Monday, June 23, 2008

Seen at the Gate

Bladder campion,
Silene vulgaris

It's one of the most common members of the Pinks (Caryophyllaceae) family, and it goes by many other names: Silene, Cow bell and Rattleweed to name a few. It is generally treated as a noxious rural weed and marked as a species which should be rooted out vigorously and eradicated wherever found.

What is it doing here this morning? Call it a serendipity experience - yesterday as I closed the gate of the Two Hundred Acre Wood, I noticed several specimens blowing in the breeze and decided to take a closer look at them for the first time in many years. Weed or not, the delicate architecture of the Bladder Campion is intricate and interesting, and it is veined in the most wonderful way.

As I stood near the gate late in the afternoon, I remembered being fascinated by members of the Silene and Ground Cherry (Physalis heterophylla) families as a child and carefully dissecting the blooms to see what they held inside - there were seeds, of course. The same juvenile curiosity led me to spend countless summer hours in fields and thickets communing with fireflies, butterflies, bees and cicadas, with sorrel and barley and sweet smelling red clover.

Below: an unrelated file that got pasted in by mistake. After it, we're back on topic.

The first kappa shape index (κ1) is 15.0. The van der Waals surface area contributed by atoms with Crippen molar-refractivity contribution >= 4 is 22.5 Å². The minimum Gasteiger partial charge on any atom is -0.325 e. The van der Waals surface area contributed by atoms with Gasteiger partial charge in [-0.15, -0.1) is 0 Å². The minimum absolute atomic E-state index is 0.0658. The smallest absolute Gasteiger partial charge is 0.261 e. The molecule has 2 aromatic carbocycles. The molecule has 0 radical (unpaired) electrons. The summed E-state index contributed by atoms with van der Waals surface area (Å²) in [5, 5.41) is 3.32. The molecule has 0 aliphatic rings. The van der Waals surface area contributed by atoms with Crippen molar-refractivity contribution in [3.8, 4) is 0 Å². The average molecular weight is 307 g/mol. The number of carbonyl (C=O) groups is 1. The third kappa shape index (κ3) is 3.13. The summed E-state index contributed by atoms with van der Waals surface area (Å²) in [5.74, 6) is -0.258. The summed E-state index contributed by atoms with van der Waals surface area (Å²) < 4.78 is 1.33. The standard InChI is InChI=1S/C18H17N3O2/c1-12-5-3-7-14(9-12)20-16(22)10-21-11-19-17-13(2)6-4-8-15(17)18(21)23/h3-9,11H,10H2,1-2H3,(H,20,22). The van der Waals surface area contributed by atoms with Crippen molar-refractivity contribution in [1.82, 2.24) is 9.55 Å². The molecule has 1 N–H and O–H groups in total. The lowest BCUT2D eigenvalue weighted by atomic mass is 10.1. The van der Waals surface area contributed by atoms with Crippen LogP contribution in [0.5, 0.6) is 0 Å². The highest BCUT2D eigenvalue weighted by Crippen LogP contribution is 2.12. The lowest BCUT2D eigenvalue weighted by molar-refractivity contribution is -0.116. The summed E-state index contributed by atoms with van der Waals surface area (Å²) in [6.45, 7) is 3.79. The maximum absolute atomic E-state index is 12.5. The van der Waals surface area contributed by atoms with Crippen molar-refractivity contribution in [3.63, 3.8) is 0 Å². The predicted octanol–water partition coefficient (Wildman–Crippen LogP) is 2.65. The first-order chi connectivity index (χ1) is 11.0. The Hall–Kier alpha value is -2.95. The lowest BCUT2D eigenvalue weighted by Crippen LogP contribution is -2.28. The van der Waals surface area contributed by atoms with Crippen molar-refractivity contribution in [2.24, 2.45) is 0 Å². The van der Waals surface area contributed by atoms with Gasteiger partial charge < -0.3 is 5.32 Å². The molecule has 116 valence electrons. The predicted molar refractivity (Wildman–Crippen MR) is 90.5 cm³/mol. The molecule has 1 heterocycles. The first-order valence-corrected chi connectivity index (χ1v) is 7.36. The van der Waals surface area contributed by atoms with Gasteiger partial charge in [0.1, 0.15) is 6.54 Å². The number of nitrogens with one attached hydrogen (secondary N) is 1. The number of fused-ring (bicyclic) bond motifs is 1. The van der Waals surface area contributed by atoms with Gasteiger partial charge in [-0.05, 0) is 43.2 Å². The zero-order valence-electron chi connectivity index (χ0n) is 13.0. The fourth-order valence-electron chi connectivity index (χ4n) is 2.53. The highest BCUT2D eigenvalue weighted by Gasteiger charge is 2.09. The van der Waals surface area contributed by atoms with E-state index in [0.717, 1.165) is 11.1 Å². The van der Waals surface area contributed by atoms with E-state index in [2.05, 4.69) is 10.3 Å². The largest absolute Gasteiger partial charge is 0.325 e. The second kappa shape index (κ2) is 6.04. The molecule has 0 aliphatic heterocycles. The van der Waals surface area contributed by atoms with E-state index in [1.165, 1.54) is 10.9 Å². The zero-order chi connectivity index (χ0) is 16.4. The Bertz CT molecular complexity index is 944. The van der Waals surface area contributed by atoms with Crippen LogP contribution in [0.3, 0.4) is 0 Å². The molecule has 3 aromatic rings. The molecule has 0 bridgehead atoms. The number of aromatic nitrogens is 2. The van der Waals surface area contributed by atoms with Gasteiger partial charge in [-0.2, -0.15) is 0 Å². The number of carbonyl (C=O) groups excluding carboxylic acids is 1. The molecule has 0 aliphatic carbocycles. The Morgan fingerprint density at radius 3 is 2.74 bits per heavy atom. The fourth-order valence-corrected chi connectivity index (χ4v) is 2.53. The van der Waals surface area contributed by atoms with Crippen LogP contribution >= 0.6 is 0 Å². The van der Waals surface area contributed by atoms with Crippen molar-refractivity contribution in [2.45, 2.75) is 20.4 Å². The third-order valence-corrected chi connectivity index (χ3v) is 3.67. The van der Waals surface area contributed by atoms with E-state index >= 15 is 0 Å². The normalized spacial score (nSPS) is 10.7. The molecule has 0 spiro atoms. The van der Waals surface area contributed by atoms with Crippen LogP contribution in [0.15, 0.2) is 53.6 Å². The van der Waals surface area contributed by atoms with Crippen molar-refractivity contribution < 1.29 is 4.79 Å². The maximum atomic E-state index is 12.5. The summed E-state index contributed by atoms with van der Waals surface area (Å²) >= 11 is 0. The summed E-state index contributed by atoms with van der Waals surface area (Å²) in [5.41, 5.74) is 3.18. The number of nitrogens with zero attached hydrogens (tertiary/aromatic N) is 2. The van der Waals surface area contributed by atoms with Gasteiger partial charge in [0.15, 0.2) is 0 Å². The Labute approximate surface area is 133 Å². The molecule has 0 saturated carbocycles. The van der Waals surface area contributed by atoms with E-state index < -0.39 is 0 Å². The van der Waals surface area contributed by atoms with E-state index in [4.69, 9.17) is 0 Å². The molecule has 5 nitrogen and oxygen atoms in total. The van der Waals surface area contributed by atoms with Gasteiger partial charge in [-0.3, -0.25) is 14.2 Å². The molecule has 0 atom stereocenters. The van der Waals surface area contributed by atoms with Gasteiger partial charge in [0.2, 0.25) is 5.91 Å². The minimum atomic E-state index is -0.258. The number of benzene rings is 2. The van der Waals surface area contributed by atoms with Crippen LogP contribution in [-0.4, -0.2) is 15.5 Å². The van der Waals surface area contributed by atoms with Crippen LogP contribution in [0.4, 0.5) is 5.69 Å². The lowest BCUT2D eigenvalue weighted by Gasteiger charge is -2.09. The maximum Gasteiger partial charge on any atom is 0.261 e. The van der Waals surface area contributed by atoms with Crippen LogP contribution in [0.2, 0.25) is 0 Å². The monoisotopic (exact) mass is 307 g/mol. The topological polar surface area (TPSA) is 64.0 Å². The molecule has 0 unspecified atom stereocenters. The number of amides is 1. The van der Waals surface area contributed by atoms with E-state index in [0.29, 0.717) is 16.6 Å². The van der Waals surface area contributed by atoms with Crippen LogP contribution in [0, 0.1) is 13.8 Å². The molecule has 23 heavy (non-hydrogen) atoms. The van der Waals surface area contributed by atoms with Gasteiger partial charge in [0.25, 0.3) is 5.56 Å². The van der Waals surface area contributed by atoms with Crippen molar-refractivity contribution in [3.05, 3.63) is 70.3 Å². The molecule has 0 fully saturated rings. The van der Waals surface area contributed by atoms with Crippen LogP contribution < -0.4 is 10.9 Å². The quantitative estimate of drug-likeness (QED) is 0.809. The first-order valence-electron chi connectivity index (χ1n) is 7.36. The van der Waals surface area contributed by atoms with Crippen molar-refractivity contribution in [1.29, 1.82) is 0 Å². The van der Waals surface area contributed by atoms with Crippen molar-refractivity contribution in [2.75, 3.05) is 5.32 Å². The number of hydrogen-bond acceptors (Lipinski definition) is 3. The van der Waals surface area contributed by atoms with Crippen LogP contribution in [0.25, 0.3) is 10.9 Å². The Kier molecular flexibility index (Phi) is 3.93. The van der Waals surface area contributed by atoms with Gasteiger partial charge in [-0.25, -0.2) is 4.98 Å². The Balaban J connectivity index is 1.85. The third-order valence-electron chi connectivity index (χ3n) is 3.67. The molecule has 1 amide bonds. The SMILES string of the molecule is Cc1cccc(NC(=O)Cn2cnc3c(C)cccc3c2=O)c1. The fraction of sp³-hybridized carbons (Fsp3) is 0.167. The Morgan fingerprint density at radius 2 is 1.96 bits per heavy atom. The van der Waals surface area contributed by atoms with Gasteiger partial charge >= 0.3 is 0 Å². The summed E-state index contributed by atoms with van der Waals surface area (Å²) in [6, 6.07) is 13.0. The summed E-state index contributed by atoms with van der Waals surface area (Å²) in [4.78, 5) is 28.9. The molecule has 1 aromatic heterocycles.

Here we are fifty years on, and I am revisiting my childhood interests with great pleasure. Perhaps I never grew up? I certainly haven't changed much, for I will fall on my arthritic knees at the drop of a hat to look at such entities. There is incomparable beauty in small things, and for years I passed them by entirely. Shame on me.

6 comments:

Suzanne said...

They look delicate and beautiful. Thank you for seeing and sharing their beauty.

joanna said...

beautiful, beautiful, and yet again beautiful . . .

Anonymous said...

Hi Cate; As a child I remember my older sister showing me how to make them snap on the back of my hand. Thanks for the memory! Jane

Sky said...

but, ohhh, how you are making up for lost time!

z-silverlight said...

Blessed are they who retain that childlike joy and curiosity for life. We live longer and healthier.

Steve Emery said...

Like anonymous above, I had a grandfather who showed me how to snap them, and I've shown my kids, though we don't see it much down here in the Southern Piedmont. We see it in the mountains, though, when we're up there. This year we had an amazing bloom of rose campion, an old fashioned garden flower that isn't in much favor now, and fire pinks, both cousins of this flower, I believe. And my favorite of them all, still, is the Deptford pink - with their tiny hot pink blooms. They always seemed like a well kept secret to me, along with cinquefoil and wild strawberries. Flowers (and fruits) most people didn't notice.